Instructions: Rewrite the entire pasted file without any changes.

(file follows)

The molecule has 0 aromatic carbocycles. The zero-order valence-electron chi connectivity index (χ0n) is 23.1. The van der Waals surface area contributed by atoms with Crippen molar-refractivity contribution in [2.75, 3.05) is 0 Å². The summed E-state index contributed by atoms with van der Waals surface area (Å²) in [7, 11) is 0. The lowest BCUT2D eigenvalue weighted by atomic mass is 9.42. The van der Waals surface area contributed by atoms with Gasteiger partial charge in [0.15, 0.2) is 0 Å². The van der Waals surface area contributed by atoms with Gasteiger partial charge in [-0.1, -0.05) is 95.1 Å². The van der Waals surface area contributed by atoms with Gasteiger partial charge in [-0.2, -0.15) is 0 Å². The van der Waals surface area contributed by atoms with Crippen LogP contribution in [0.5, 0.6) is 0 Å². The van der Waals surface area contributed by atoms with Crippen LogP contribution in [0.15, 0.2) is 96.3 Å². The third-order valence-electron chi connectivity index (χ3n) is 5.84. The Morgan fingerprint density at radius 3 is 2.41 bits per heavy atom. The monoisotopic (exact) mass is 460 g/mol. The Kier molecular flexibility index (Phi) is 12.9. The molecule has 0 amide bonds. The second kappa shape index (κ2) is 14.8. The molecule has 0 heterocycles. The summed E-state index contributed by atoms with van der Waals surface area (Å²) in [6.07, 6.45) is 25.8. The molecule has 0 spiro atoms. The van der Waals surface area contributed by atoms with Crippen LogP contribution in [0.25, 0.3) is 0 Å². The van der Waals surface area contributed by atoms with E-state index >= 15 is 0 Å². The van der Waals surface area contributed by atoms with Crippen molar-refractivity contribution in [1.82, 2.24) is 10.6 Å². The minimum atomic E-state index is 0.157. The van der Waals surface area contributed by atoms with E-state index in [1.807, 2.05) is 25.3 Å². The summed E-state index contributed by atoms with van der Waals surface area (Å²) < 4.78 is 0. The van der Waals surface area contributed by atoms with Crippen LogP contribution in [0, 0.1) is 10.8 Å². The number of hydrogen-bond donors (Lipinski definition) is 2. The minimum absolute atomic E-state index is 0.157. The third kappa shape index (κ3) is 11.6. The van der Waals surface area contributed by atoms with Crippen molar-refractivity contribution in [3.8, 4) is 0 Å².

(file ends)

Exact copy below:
The molecule has 0 aromatic carbocycles. The zero-order valence-electron chi connectivity index (χ0n) is 23.1. The van der Waals surface area contributed by atoms with Crippen molar-refractivity contribution in [2.75, 3.05) is 0 Å². The summed E-state index contributed by atoms with van der Waals surface area (Å²) in [7, 11) is 0. The lowest BCUT2D eigenvalue weighted by atomic mass is 9.42. The van der Waals surface area contributed by atoms with Gasteiger partial charge in [0.15, 0.2) is 0 Å². The van der Waals surface area contributed by atoms with Gasteiger partial charge in [-0.1, -0.05) is 95.1 Å². The van der Waals surface area contributed by atoms with Gasteiger partial charge in [-0.2, -0.15) is 0 Å². The van der Waals surface area contributed by atoms with Crippen LogP contribution in [0.5, 0.6) is 0 Å². The van der Waals surface area contributed by atoms with Crippen LogP contribution in [0.15, 0.2) is 96.3 Å². The third-order valence-electron chi connectivity index (χ3n) is 5.84. The Morgan fingerprint density at radius 3 is 2.41 bits per heavy atom. The monoisotopic (exact) mass is 460 g/mol. The Kier molecular flexibility index (Phi) is 12.9. The molecule has 0 amide bonds. The second kappa shape index (κ2) is 14.8. The molecule has 0 heterocycles. The summed E-state index contributed by atoms with van der Waals surface area (Å²) in [6.07, 6.45) is 25.8. The molecule has 0 spiro atoms. The van der Waals surface area contributed by atoms with Crippen LogP contribution in [0.25, 0.3) is 0 Å². The van der Waals surface area contributed by atoms with E-state index >= 15 is 0 Å². The van der Waals surface area contributed by atoms with Crippen molar-refractivity contribution in [1.82, 2.24) is 10.6 Å². The minimum atomic E-state index is 0.157. The van der Waals surface area contributed by atoms with E-state index in [1.807, 2.05) is 25.3 Å². The summed E-state index contributed by atoms with van der Waals surface area (Å²) < 4.78 is 0. The van der Waals surface area contributed by atoms with Crippen LogP contribution in [0, 0.1) is 10.8 Å². The number of hydrogen-bond donors (Lipinski definition) is 2. The minimum absolute atomic E-state index is 0.157. The third kappa shape index (κ3) is 11.6. The van der Waals surface area contributed by atoms with Crippen molar-refractivity contribution in [3.8, 4) is 0 Å².